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The impact of a hung Parliament for markets

F&C director of UK strategy Ted Scott says the UK risks losing its AAA rating status if it does not offer a credible plan to tackle the high budget deficit following the election.

Scott says that the leaders of the respective parties need get together to arrange a decisive administration as the nature of global financial system means that if banking operations in Europe seize up over sovereign debt concerns it will quickly impact other continents.

He says: “The UK is particularly vulnerable because of its large debt to GDP ratio and annual fiscal deficit that is not much smaller than Greece’s.”

Scott says the last hung Parliament in 1974 led to significant underperformance in markets and once Labour gained power later that year equities fell another 20 per cent.

“This was the time of industrial strife and high inflation caused by the Middle Eastern oil crisis that culminated in the UK eventually seeking aid from the IMF so the economy and the country were in a major crisis. However, it has a certain resonance today with Greece having just been bailed out with the help of the IMF and the UK once again has severely strained public finances at a time of a major sovereign debt crisis.”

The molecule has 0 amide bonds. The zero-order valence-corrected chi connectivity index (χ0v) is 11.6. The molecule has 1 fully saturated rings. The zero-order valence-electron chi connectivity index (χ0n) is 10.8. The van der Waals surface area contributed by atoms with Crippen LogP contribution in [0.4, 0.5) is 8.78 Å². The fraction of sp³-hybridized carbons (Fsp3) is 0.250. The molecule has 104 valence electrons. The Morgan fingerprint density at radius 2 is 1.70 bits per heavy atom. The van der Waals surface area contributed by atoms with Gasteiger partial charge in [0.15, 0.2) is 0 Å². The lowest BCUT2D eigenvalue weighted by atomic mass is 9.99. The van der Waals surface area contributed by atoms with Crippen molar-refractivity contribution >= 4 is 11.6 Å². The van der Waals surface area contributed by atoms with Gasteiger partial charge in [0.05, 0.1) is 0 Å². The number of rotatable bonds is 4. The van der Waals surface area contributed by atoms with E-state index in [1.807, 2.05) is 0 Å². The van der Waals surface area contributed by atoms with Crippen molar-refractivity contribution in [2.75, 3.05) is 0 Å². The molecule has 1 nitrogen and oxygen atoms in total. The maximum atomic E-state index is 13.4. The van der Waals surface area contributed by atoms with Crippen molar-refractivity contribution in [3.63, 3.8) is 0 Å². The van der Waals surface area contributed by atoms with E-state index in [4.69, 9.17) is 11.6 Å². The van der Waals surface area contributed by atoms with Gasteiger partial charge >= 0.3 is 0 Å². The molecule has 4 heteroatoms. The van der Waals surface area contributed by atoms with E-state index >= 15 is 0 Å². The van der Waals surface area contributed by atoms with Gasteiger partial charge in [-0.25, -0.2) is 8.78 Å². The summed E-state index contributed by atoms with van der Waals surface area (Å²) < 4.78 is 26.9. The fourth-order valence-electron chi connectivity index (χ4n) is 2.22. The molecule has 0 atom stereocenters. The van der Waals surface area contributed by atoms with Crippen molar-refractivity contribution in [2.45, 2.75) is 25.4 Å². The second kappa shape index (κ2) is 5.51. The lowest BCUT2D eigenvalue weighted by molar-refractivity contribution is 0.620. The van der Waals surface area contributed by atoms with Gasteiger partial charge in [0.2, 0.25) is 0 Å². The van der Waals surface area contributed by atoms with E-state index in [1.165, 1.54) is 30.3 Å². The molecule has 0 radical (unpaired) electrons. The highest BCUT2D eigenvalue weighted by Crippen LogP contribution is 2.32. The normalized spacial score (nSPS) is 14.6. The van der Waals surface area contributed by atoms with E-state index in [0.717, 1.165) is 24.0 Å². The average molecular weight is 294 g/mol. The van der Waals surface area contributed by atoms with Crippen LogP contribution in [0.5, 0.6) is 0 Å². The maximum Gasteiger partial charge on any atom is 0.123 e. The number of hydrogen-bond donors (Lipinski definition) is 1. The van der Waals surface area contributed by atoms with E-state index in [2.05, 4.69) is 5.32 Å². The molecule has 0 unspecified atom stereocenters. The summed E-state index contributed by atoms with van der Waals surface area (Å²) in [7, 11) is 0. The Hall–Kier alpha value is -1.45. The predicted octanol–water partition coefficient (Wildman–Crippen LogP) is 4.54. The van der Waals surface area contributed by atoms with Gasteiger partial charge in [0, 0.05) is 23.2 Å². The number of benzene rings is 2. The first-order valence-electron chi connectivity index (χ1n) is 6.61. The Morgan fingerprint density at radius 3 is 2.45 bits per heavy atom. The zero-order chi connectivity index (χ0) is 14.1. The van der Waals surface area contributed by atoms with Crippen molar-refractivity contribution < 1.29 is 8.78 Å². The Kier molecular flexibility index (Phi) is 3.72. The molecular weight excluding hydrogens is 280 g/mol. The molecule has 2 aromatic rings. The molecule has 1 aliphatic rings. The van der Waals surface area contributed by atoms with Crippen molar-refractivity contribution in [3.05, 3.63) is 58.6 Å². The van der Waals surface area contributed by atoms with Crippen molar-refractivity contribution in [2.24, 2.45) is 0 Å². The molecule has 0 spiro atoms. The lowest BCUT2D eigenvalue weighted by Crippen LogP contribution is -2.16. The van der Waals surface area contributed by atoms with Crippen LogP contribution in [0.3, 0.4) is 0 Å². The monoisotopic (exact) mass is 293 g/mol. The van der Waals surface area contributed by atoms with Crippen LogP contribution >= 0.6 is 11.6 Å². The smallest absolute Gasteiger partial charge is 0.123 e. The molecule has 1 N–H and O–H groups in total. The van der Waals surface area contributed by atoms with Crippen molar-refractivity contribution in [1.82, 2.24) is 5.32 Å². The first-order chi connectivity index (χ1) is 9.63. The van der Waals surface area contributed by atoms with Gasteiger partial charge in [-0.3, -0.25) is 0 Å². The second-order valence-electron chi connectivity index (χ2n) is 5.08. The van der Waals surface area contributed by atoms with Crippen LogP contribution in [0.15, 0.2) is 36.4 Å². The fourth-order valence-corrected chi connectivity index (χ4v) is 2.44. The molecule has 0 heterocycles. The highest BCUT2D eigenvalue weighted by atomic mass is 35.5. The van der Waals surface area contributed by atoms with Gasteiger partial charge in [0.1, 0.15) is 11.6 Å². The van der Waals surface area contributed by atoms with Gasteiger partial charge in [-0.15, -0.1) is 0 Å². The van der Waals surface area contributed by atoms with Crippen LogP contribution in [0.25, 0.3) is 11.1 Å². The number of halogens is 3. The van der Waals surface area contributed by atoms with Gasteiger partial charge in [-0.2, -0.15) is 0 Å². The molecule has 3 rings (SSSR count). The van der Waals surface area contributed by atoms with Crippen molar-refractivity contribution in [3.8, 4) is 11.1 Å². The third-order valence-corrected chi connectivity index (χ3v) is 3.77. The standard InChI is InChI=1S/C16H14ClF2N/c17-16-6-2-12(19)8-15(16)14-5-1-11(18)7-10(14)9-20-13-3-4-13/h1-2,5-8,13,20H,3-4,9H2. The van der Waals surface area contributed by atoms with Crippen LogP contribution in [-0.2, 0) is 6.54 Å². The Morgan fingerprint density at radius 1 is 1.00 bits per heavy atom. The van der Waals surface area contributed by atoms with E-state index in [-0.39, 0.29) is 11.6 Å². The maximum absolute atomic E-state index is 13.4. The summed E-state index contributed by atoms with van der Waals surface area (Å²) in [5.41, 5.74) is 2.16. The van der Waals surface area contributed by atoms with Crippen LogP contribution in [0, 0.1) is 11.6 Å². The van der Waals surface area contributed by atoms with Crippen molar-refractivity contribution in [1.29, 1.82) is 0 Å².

BNP Paribas UK economist Alan Clarke says the UK has effectively voted for a downgrade because he warns there is now more than a 50 per cent chance of the UK losing its AAA status. He says: “A downgrade looks to be the most likely outcome. The new Government is likely to be weak at best. Even in the case of a coalition the partners will be constantly looking ove their shoulders and comprimise politics will mean that the scope for delivering radical or unpopular fiscal tightening is limited.”

Meanwhile, Hamptons International head of sales Marc Goldberg says he does not expect the announcement to impact property market confidence.

He says that although it is still unknown which details in the various party manifestos will be implemented within the property market, it is likely that it will be other market forces that impact general sentiment.

He says: “Our March figures showed that activity has returned to pre-crunch levels and we have not seen the predicted lull in the market pre-election.  As a result, regardless of the outcome of a hung parliament, we expect key property market drivers, such as low interest rates and a weak pound, to continue to encourage further demand from both UK and overseas buyers.”


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